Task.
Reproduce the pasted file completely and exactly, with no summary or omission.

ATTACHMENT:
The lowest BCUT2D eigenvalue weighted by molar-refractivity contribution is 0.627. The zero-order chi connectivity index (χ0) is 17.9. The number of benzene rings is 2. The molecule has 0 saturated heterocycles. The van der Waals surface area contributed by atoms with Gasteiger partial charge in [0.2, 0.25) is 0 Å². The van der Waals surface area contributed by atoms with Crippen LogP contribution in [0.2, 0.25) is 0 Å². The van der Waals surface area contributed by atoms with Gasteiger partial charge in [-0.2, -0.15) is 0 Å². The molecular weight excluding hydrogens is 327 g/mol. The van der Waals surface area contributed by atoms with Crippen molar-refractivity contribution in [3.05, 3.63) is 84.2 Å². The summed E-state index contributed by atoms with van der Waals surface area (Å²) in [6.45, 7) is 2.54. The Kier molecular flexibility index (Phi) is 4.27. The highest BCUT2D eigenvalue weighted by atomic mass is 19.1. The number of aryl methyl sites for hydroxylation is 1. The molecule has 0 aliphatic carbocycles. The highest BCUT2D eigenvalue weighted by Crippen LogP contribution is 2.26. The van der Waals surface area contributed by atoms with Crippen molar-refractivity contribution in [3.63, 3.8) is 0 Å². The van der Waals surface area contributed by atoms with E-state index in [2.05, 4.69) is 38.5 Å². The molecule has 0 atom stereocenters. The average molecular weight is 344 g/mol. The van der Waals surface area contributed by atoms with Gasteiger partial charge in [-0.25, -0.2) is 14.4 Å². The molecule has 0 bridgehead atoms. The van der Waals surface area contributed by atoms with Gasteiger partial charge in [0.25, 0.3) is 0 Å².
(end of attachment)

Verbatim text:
The lowest BCUT2D eigenvalue weighted by molar-refractivity contribution is 0.627. The zero-order chi connectivity index (χ0) is 17.9. The number of benzene rings is 2. The molecule has 0 saturated heterocycles. The van der Waals surface area contributed by atoms with Gasteiger partial charge in [0.2, 0.25) is 0 Å². The van der Waals surface area contributed by atoms with Crippen LogP contribution in [0.2, 0.25) is 0 Å². The van der Waals surface area contributed by atoms with Gasteiger partial charge in [-0.2, -0.15) is 0 Å². The molecular weight excluding hydrogens is 327 g/mol. The van der Waals surface area contributed by atoms with Crippen molar-refractivity contribution in [3.05, 3.63) is 84.2 Å². The summed E-state index contributed by atoms with van der Waals surface area (Å²) in [6.45, 7) is 2.54. The Kier molecular flexibility index (Phi) is 4.27. The highest BCUT2D eigenvalue weighted by atomic mass is 19.1. The number of aryl methyl sites for hydroxylation is 1. The molecule has 0 aliphatic carbocycles. The highest BCUT2D eigenvalue weighted by Crippen LogP contribution is 2.26. The van der Waals surface area contributed by atoms with Crippen molar-refractivity contribution in [3.63, 3.8) is 0 Å². The van der Waals surface area contributed by atoms with E-state index in [2.05, 4.69) is 38.5 Å². The molecule has 0 atom stereocenters. The average molecular weight is 344 g/mol. The van der Waals surface area contributed by atoms with Gasteiger partial charge in [-0.25, -0.2) is 14.4 Å². The molecule has 0 bridgehead atoms. The van der Waals surface area contributed by atoms with Gasteiger partial charge in [0.25, 0.3) is 0 Å².